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Carl Vinson strike group departs San Diego for Western Pacific

The nuclear powered aircraft carrier USS Carl Vinson (CVN 70) plows through the Indian Ocean as aircraft on its flight deck are prepared for flight operations on March 15, 2005. (U.S. Navy/Petty Officer 3rd Class Dusty Howell)

More than 6,000 sailors have left the West Coast for the tension-filled Western Pacific.

The aircraft carrier USS Carl Vinson, along with the guided-missile cruiser USS Lake Champlain and guided-missile destroyers USS Wayne E. Meyer and USS Michael Murphy, are heading to the region on a regularly scheduled deployment, the Navy said Friday.

The Hawaii-based Michael Murphy will link up with the San Diego-based ships later. The Carl Vinson brings with it Carrier Air Wing 2, which includes more than 70 aircraft.

The strike group is deploying to the region under the Third Fleet Forward initiative, the Navy said. That will allow the ships to remain in the 3rd Fleet chain of command while operating in 7th Fleet waters.

“I look forward to the strike group further demonstrating Third Fleet’s evolving operational role across the Indo-Pacific region,” Rear Adm. John Fuller, the strike group’s commander, said in a Navy statement. “We are trained and ready to execute our mission.”

Chief of U.S. Naval Operations Adm. John Richardson told Stars and Stripes last month that more ships from 3rd Fleet could be deployed to the region.

“We will continue to assure that we meet all of our missions here in the Asia-Pacific area,” he said. “It could be something coming forward from 3rd Fleet or something like that to meet those requirements.”

The strike group’s deployment comes at a time when the 7th Fleet is facing a ship shortage after two deadly collisions and a delayed deployment. Collisions over the summer involving the USS Fitzgerald and USS John S. McCain have put the destroyers out of commission for the immediate future.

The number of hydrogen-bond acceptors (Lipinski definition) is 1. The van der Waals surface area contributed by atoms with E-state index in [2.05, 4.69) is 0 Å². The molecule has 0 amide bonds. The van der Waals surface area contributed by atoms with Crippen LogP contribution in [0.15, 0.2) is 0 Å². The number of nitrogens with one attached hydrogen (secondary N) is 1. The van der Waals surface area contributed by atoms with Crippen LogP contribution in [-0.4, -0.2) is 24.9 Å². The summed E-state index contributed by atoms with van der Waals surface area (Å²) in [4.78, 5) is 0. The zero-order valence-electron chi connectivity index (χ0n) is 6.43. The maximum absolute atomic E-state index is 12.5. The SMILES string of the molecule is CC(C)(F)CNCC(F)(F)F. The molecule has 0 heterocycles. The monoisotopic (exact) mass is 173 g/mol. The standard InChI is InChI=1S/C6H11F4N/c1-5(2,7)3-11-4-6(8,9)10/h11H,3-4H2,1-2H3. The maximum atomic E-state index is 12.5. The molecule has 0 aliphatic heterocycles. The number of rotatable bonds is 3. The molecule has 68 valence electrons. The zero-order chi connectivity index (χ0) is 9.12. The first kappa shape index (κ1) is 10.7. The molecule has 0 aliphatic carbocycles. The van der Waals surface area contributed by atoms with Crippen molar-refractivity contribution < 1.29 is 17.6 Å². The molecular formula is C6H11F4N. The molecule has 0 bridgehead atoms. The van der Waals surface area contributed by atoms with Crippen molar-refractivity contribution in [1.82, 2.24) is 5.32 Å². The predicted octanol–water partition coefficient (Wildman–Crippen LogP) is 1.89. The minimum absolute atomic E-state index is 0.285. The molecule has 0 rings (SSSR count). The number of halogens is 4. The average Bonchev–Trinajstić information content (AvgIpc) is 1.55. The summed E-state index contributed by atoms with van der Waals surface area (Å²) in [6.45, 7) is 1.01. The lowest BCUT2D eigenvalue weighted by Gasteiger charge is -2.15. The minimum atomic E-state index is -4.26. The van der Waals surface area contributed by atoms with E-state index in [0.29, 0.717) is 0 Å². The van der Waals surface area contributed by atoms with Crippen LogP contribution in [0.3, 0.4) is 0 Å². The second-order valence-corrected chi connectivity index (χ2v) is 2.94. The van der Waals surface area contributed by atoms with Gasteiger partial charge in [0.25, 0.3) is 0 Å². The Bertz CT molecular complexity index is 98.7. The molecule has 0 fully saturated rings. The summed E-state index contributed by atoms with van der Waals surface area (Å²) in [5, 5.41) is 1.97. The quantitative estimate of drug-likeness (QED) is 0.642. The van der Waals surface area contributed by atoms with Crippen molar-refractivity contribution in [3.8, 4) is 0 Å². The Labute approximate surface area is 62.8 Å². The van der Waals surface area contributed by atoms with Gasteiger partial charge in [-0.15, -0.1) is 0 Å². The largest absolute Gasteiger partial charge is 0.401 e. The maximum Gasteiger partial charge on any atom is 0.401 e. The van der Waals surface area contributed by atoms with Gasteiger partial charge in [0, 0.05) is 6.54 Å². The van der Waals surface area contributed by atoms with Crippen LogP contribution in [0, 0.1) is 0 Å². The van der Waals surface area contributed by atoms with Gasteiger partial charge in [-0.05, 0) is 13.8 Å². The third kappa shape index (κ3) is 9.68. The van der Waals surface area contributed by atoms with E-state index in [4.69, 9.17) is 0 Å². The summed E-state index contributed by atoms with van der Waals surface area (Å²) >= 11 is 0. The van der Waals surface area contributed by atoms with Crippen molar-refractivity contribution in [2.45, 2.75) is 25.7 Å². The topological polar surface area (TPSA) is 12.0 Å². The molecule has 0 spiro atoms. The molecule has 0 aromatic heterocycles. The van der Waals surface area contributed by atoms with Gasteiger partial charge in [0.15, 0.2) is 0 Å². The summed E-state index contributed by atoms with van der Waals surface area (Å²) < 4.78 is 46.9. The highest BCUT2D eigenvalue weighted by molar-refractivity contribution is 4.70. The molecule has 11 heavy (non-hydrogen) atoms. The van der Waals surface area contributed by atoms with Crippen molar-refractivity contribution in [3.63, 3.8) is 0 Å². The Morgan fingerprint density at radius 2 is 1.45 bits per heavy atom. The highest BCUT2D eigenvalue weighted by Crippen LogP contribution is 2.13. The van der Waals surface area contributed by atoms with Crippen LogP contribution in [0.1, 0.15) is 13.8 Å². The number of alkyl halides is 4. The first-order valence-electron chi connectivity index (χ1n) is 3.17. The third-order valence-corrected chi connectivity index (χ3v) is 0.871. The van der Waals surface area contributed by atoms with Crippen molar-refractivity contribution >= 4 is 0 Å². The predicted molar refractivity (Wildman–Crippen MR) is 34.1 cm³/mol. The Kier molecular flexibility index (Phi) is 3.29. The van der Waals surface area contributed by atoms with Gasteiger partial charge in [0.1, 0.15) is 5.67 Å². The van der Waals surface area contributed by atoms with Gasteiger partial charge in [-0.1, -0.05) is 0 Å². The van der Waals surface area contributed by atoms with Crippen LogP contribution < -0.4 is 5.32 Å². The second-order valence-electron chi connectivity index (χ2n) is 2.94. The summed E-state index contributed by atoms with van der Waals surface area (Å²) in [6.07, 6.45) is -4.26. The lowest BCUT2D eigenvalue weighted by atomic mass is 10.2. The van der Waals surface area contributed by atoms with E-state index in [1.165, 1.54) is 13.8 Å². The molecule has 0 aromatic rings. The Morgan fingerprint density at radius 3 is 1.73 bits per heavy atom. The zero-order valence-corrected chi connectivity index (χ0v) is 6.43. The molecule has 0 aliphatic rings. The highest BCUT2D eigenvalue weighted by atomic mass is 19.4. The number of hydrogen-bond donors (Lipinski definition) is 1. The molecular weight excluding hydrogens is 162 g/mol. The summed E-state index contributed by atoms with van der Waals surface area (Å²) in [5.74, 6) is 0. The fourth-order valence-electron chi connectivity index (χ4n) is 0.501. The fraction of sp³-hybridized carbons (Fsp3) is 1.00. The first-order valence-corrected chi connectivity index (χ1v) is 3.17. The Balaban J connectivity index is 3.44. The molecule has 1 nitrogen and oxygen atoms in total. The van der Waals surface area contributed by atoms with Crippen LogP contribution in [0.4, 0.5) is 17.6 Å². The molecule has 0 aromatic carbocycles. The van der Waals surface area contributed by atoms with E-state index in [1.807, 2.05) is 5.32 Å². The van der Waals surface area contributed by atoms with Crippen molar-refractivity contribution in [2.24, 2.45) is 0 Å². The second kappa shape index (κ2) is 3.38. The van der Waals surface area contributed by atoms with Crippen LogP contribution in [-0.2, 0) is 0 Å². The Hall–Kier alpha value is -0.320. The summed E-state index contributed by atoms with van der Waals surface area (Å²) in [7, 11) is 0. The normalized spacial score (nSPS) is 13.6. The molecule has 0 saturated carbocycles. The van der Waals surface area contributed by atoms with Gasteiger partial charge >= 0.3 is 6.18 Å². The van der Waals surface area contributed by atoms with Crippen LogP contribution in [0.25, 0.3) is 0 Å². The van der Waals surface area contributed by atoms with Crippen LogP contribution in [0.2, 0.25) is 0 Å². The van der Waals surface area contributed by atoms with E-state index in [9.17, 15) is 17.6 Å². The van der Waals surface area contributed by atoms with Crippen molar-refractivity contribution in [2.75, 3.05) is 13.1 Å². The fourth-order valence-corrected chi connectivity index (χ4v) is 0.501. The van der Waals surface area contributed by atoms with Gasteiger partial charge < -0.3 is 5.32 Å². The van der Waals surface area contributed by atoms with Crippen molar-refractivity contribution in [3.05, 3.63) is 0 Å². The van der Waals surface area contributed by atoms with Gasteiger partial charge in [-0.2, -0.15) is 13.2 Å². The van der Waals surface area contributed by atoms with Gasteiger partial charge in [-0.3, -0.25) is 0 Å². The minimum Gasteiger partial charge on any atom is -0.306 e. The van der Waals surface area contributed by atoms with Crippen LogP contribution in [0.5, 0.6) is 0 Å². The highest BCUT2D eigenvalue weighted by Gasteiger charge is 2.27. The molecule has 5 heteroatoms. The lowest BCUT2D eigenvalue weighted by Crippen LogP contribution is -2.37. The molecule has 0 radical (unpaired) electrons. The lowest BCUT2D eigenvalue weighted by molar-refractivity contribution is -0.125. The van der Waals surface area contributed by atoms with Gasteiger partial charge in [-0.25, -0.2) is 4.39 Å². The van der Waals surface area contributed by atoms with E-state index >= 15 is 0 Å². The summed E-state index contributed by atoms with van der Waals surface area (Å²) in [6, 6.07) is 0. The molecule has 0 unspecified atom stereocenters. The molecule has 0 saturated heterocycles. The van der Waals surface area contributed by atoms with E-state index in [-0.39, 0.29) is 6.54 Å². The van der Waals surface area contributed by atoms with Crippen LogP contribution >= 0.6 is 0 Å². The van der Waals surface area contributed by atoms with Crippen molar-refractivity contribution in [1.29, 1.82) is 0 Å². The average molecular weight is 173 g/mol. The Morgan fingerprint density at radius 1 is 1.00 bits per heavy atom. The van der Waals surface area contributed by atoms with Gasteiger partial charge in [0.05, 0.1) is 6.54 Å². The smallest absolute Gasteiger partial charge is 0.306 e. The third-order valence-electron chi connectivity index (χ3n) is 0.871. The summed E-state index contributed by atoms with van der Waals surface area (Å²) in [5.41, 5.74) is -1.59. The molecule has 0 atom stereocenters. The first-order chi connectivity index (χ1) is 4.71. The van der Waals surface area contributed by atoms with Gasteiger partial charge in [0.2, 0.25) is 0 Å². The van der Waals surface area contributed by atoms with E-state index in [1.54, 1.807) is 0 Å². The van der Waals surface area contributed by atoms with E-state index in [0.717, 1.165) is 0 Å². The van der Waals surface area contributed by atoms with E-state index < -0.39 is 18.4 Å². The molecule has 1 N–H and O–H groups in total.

The destroyer USS Milius, which was scheduled to join 7th Fleet last summer, had its deployment pushed forward to an unknown date in 2018 while the ship undergoes a modernization process that will outfit it with the Aegis Baseline 9 combat system.

The Lake Champlain was involved in a collision with a South Korean fishing boat last spring that a Navy investigation released in November declared was “avoidable.” The report said failures in watch-standing and navigation were the main causes of the collision, which resulted in administrative and disciplinary actions against the Lake Champlain’s captain, executive officer and several other crew members.

The Carl Vinson strike group conducted a dual-carrier training exercise with the USS Ronald Reagan group last summer in waters near the Korean Peninsula. The Carl Vinson’s deployment irked North Korea, which threatened to target the ship with “merciless ultra-precision strikes” and later released a propaganda video showing missiles striking the carrier and sinking it.

The ships wrapped up a three-week training exercise in late November that included “a series of at-sea drills, missile shoots, and strike operations using a variety of naval platforms and weapons,” the Navy statement said.

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